And here's where the movie throws a big twist at us! We suddenly learn that everything we've seen so far is actually a memory. Nick is in his machine himself, reliving the past – because in the middle of their great sexy relationship, Mae up and vanished. Watts, who was immediately suspicious of Mae, thinks she merely got bored and left. But Nick is convinced something must've happened to her. And so, like a private eye, Nick begins investigating with the hopes of locating his lost love.

What Happened to Mae? 

The future is a lot like the present, because the rich are still getting richer and the rest of us are still scraping by. In this flooded world, the wealthy have become known as Barons, and they buy up all the dry land (making them Land Barons, I guess, although they never use this term in the movie which seems like a missed opportunity). One such Baron is the obscenely wealthy and powerful Walter Sylvan (Brett Cullen), a character who is introduced and then quickly dies off-screen. Store this info in the back of your noggin and use the reminiscences machine to recall it later, because it's important.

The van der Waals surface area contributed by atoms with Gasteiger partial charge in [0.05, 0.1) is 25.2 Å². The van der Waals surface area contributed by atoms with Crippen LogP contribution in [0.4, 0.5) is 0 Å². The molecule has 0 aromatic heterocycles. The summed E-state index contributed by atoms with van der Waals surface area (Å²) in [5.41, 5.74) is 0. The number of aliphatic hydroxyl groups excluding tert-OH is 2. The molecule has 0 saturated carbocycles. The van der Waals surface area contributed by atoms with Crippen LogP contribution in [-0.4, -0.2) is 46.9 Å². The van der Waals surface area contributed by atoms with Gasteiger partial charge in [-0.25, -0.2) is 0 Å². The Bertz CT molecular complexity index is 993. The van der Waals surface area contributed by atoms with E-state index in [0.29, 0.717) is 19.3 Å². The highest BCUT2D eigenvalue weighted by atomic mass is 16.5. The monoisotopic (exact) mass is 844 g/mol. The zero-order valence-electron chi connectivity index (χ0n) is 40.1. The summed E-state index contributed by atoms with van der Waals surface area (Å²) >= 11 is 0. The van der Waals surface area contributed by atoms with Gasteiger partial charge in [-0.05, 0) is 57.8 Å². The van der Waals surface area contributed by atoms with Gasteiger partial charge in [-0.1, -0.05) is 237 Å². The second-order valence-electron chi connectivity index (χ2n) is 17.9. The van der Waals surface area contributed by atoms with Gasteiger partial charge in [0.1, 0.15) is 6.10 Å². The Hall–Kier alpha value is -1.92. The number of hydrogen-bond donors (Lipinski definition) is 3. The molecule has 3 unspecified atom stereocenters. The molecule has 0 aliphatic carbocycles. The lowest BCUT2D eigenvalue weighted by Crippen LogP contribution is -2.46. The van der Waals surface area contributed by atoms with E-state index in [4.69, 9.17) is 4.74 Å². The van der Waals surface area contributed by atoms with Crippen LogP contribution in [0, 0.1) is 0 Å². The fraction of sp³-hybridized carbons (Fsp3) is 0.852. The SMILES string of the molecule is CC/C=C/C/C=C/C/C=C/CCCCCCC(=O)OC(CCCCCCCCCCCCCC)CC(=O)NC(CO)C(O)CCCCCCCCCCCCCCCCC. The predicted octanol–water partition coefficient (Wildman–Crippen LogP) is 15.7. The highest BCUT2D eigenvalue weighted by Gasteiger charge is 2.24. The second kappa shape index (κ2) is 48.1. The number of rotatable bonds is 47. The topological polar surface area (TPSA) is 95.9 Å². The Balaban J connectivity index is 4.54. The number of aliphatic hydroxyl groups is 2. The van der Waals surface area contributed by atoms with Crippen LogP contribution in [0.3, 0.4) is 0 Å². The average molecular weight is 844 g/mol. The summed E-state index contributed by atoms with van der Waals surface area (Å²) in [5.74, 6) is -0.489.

During Nick's investigation, he finds out Mae wasn't exactly who she said she was. She has a dark past involving drug addiction and other nefarious activities. She also hung out with a creepy drug lord named Saint Joe (Daniel Wu), and Joe's muscle, a crooked cop named Cyrus (Cliff Curtis). And because everything is connected in stories like this, Nick learns that Elsa – remember her? the woman who kept wanting to remember her trysts with her older lover? – has been murdered. In addition to that, Elsa had a son – and that son was kidnapped by a woman who Nick thinks is Mae.